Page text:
Spreadsheet programs such as Microsoft Excel enable you to set up text and numbers in a row and column-based interface that provides built-in resources for calculating and evaluating business data. The look and function of a spreadsheet mimics the ledger books that accountants use to track costs and profits, minus the need for manual calculations. Each part of a spreadsheet either contains, calculates or displays information, making it easy to leverage company data to answer what-if questions, find high- and low-performing assets, track employees and evaluate profits and losses.
Workbooks and Worksheets
Excel refers to its documents as workbooks. Within each file, individual worksheets function like the pages in a ledger. Although you'll hear the word "spreadsheet" used to refer to Excel documents as well as their pages, the term also applies to the type of software itself. By default, an Excel workbook contains three worksheets, but the file format accommodates as many pages as your computer's available memory allows. The workbook interface identifies each worksheet with a named tab that you can customize to reflect its contents.
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A worksheet cell exists at the intersection of a row and column, and can contain up to 32,767 characters. How you set up your data determines whether a row or a column represents the equivalent of a full record of information. For example, each row can represent contact information for an individual member of your staff or production information for a single item in your company's lineup. To identify and reference your data, each cell carries an address that reflects the combination of its column and row location. In Excel's default A1 reference style, columns use letters and rows use numbers as identifiers, making the first cell in a workbook "A1." Excel also includes an alternate reference style, R1C1, in which rows and columns both use numeric identifiers, turning cell A1 into cell R1C1.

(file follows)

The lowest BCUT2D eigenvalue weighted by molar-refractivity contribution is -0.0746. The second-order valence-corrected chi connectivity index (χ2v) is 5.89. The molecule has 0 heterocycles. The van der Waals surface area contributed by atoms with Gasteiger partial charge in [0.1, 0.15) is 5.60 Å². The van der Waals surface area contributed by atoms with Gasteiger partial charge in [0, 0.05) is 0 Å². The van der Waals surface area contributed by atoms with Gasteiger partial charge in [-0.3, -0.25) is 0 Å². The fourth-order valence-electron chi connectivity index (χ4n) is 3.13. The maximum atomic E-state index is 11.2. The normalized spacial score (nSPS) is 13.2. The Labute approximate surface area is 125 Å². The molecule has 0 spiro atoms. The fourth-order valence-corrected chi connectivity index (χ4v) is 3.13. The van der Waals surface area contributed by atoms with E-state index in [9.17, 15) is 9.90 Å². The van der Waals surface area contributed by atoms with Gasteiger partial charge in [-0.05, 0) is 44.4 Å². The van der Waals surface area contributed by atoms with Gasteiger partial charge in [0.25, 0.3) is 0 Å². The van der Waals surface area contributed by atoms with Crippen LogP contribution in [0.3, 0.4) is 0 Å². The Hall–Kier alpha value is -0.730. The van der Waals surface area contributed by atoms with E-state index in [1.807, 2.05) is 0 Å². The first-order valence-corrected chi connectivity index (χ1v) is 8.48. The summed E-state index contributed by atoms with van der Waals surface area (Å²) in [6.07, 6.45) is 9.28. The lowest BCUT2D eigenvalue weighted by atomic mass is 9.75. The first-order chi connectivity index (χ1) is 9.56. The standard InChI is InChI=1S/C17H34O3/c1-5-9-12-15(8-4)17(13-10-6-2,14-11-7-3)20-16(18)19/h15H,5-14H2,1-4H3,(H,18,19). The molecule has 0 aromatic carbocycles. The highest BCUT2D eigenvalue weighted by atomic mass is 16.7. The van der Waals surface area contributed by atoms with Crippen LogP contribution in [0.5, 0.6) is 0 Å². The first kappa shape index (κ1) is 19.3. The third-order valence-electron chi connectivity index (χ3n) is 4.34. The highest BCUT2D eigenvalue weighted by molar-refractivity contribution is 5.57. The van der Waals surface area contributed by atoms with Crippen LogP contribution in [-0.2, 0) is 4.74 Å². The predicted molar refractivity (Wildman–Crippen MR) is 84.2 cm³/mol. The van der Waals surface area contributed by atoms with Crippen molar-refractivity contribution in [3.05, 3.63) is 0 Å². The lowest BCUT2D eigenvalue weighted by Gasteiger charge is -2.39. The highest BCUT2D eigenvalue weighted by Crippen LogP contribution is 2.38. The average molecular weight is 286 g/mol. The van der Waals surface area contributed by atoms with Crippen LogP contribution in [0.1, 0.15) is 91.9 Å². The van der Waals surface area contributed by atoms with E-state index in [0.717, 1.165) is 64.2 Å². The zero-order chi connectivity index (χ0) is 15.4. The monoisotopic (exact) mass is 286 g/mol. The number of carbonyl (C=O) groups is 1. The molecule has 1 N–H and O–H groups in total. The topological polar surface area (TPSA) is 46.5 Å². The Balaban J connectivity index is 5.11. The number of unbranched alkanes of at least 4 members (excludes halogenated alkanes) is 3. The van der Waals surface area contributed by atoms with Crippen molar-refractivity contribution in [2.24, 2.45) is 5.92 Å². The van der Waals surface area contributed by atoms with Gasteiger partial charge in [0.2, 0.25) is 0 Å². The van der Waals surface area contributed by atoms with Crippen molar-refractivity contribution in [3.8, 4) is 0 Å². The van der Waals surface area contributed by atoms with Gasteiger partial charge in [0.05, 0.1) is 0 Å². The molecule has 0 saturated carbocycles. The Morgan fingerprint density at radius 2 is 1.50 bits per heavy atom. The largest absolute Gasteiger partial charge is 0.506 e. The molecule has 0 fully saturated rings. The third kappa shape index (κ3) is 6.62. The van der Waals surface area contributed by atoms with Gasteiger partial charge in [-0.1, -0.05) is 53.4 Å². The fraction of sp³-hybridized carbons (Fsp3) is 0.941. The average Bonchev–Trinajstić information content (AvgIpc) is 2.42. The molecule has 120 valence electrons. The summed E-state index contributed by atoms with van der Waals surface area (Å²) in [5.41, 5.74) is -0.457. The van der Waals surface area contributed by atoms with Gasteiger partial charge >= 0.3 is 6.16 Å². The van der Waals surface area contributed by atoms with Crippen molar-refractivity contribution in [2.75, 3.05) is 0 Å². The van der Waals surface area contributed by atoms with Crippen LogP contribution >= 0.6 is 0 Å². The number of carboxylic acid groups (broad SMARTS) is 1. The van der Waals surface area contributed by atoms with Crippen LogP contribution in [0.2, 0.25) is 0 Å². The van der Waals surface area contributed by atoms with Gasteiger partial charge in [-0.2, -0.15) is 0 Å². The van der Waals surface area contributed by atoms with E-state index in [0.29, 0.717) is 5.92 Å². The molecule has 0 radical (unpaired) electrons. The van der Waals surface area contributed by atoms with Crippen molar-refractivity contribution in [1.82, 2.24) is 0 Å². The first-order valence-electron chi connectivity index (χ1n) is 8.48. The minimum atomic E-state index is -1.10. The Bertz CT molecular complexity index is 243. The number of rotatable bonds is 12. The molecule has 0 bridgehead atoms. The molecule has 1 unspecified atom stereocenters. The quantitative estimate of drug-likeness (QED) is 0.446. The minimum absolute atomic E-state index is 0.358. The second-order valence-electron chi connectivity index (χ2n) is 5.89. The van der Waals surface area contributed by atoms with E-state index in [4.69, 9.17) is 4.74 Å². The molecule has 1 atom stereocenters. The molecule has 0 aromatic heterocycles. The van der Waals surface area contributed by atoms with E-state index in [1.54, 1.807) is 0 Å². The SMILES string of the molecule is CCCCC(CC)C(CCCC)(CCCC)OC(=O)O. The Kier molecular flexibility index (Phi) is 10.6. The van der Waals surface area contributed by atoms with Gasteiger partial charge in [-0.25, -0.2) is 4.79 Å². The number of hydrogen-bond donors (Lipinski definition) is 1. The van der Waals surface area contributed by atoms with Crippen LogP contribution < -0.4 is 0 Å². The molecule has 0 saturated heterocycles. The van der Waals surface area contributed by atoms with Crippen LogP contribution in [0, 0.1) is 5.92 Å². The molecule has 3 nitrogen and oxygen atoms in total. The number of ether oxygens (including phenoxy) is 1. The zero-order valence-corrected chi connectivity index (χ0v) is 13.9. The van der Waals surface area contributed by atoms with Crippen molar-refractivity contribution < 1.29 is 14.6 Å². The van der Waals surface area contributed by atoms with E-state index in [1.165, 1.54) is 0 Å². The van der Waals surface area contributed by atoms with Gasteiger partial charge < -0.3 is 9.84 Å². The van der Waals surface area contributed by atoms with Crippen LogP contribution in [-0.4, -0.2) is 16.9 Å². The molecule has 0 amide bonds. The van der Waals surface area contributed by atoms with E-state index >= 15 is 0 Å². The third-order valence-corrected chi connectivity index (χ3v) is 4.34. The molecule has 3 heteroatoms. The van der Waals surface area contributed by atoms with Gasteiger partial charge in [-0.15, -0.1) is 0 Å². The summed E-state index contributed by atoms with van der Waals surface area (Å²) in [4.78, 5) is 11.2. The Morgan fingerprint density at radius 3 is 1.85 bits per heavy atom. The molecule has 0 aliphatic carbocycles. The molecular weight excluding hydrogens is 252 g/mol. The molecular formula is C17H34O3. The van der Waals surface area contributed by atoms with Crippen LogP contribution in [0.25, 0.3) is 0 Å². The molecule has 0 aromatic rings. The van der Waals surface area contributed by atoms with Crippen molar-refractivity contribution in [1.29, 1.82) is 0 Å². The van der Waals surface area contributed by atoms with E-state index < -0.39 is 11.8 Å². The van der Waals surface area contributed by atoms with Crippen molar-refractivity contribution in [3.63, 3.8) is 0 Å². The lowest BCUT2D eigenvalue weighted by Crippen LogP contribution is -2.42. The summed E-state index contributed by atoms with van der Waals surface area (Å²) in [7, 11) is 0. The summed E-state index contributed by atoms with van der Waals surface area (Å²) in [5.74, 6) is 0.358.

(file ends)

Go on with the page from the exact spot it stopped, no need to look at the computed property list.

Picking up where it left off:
Within an individual Excel file, you can access up to 1,048,576 rows by 16,384 columns. To identify row and column locations, Excel displays headings, prefabricated labels that appear to the left and above the main data area of each worksheet. Clicking on an individual heading selects its corresponding row or column of data. By default, Excel displays but does not print these headings, but you can alter either or both of these settings in the program's preferences.
Although you can use a spreadsheet to collect and display information without performing any data manipulation on your aggregated text and numbers, spreadsheet software really shines when you use its built-in functions and formulas to calculate and combine information. The formula bar provides Excel's interface element through which to create formulas that find the highest or lowest number in a series, display a result in another cell when parts of your data meet specific tests, change the color of a cell's contents or background depending on the information it contains, or combine text elements from multiple columns to turn an employee directory entry into the text for an address. Each formula combines information from and about your data with functions that provide prefabricated access to specific types of data inquiries and calculations.